By now, you've probably heard about the ransomware that hit 99 countries across the globe. Recent reports suggests the ransomware was able to spread so quickly because companies had failed to apply application and system patches, indicating many institutions may have to revisit their patch management processes.
The Guardian linked the ransomware to a cache of "cyber weapons" allegedly stolen from the U.S. National Security Agency by a group called Shadow Brokers. The ransomware, called "WanaCryptor 2.0" or "WannaCry," exploited a vulnerability in Windows. Although Microsoft released a patch for that particular flaw, machines without the security update were susceptible to WannaCry.
WannaCry Details and Patch
Once a hacker uses WannaCry to infect a machine, it encrypts all of the files on the computer, notifying the owner that he or she will not be able to access those files unless the victim pays $300 in Bitcoin to a specific web address. You can see the actual message in the tweet below:
— Forbes (@Forbes) May 15, 2017
As mentioned, Microsoft already created a patch for WannaCry. Microsoft Security Bulletin MS17-010 - Critical explained the vulnerability is associated with the manner in which the Microsoft Server Message Block 1.0 (SMBv1) server handles specific requests. A hacker could exploit this flaw to develop a special packet and send it to an SMBv1 server.
Microsoft did provide a workaround for organizations running Windows 8.1, Windows Server 2012 R2 and later versions that cannot implement patches in the immediate future. For example, sysadmins managing Windows Server can go to Server Manager, click the Manage menu and select "Remove Roles and Features." In the features windows, sysadmins need to uncheck the SMB1.0/CIFS File Sharing Support, click OK, and restart their servers.
According to separate story from The Guardian, WannaCry impacted operations at FedEx, Spanish telecom Telefónica, and the U.K.'s National Health Service. In fact, the NHS had to cancel operations, X-rays and other services as a result of the ransomware.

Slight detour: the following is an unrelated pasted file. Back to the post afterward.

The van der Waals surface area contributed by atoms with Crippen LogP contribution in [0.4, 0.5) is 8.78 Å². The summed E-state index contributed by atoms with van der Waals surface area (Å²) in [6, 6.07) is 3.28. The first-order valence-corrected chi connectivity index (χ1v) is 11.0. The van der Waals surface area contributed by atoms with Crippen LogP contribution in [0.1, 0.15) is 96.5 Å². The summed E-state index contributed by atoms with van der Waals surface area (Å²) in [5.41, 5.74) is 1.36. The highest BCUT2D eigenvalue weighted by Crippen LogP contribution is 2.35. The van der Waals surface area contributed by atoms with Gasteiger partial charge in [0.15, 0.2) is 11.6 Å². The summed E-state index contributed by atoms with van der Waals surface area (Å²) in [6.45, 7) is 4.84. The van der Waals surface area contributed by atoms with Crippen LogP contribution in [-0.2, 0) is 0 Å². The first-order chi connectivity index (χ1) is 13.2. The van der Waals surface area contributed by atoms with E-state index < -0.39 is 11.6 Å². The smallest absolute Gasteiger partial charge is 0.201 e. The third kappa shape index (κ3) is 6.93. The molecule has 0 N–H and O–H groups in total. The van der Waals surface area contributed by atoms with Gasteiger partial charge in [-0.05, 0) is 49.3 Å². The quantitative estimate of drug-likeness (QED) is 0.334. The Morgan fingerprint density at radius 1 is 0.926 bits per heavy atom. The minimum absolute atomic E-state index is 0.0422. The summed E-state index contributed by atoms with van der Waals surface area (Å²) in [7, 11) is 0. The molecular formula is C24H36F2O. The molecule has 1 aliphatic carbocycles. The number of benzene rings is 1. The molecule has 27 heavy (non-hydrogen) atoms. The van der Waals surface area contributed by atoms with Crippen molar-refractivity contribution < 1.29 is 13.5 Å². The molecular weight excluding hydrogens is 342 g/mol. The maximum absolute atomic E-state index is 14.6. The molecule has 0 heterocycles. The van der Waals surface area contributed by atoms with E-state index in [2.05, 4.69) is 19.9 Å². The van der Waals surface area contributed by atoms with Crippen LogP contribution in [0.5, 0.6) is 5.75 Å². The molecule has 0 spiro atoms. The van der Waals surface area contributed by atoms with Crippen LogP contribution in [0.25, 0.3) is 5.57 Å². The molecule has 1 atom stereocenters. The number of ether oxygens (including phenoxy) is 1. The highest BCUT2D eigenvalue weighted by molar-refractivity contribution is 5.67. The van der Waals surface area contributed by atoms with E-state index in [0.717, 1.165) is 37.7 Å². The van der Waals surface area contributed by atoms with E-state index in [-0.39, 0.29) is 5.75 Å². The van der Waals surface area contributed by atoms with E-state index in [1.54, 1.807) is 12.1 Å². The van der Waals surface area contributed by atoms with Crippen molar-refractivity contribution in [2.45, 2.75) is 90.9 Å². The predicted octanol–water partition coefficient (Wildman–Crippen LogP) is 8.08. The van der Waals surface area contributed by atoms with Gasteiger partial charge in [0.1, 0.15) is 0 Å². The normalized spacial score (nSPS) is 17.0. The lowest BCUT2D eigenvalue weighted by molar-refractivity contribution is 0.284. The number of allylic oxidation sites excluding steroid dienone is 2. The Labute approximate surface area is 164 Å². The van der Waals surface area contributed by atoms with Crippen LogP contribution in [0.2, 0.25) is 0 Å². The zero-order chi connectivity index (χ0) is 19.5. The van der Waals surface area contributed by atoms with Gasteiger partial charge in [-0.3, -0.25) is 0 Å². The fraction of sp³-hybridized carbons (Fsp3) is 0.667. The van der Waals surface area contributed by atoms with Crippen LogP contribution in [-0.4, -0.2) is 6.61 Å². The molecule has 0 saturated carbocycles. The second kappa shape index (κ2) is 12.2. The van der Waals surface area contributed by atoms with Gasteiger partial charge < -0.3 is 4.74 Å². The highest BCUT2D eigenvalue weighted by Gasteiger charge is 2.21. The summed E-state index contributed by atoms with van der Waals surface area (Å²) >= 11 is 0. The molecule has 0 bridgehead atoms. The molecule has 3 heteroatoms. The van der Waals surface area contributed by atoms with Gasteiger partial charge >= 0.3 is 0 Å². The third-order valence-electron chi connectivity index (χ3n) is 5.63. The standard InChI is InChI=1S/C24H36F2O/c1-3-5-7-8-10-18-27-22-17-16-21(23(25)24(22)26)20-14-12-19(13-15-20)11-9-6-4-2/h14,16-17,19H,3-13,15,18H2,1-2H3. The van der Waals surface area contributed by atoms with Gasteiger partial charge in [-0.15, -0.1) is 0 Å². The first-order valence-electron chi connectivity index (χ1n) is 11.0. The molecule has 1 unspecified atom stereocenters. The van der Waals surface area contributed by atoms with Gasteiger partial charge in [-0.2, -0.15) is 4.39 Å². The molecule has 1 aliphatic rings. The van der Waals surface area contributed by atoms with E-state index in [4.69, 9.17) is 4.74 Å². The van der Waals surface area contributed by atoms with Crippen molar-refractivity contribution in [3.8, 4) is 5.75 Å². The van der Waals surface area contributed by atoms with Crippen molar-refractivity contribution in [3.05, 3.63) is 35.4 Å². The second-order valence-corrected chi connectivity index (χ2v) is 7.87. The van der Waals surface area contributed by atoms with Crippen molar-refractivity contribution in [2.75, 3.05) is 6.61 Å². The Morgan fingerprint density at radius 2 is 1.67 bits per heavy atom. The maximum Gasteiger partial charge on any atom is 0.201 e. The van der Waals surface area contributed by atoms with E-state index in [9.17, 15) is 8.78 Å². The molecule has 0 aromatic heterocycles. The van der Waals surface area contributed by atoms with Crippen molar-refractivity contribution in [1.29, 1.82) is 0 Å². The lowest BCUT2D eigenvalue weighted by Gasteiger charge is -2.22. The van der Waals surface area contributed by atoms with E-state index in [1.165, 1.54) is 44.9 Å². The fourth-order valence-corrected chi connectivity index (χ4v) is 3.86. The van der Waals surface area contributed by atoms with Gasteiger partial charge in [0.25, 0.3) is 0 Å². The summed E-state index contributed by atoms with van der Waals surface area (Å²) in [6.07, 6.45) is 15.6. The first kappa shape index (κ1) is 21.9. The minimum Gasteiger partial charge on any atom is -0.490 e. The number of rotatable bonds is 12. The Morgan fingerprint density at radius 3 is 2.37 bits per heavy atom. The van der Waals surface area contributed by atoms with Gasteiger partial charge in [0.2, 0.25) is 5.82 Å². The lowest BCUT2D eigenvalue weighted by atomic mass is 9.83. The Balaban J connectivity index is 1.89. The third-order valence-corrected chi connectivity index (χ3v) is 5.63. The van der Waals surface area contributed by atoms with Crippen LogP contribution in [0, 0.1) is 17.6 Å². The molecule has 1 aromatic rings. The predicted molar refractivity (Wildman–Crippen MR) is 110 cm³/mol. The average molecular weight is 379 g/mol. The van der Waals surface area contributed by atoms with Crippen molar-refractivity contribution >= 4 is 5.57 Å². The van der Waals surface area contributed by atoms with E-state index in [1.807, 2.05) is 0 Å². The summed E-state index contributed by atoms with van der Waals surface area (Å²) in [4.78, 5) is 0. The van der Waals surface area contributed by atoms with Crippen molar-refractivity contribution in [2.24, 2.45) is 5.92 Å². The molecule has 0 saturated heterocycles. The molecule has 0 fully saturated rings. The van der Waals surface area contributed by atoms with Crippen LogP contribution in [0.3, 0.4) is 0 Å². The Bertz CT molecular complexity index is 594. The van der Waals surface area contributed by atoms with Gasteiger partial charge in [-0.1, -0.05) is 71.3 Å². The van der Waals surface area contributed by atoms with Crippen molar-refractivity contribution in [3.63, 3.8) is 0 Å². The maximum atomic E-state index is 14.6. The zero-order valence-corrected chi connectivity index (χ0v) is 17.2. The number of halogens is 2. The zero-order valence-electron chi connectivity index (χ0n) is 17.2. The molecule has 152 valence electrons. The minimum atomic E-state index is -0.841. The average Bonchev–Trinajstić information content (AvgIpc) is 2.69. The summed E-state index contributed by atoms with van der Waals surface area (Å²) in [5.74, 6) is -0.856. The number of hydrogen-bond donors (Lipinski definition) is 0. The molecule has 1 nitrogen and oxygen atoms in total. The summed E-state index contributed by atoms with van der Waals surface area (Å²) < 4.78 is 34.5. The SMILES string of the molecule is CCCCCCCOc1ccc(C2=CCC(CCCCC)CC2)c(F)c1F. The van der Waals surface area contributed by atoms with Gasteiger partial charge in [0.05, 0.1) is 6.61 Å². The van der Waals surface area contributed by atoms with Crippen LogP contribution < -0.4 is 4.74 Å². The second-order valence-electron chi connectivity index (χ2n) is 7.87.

To protect themselves from future, inevitable ransomware attacks, affected companies should review their application patch management practices to identify opportunities for improvement.
Reassessing Your Patch Management Process
There are a number of things organizations can do to improve their patch management processes. The first step involves cataloging all of the systems they manage and run.
Research from Tripwire found most IT professionals either struggle to keep up with, or are "completely overwhelmed by" how many patches they need to address. Cataloging systems allows administrators to figure out which patches apply to which technologies. The patch management system should, ideally, automatically send patch alerts from software companies to the catalog. That way, sysadmins don't have to manually enter available updates.
The catalog must also possess a severity rating system similar to the one Microsoft uses to designate patches. For example, the software company uses four ratings:
- Critical: Vulnerabilities that allow malicious parties to execute code on a machine without having to interact with the owner of the machine.
- Important: Flaws that could enable hackers to steal or manipulate a user's data or a machine's computing resources.
- Moderate: Bugs that are tempered by authentication requirements.
- Low: Vulnerabilities that have a negligible impact on the system's integrity.
Organizations can use whatever rating system is most applicable to them. If the company in question typically uses Microsoft technologies, the aforementioned classification system may be the best option.
Patch management is, obviously, a complicated process. Organizations may benefit from getting outside opinions as to what's wrong with their current procedures and how to implement improvements. Third-party perspectives may reveal issues internal staff didn't even know to look for. After they identify those deficiencies, you can take corrective action.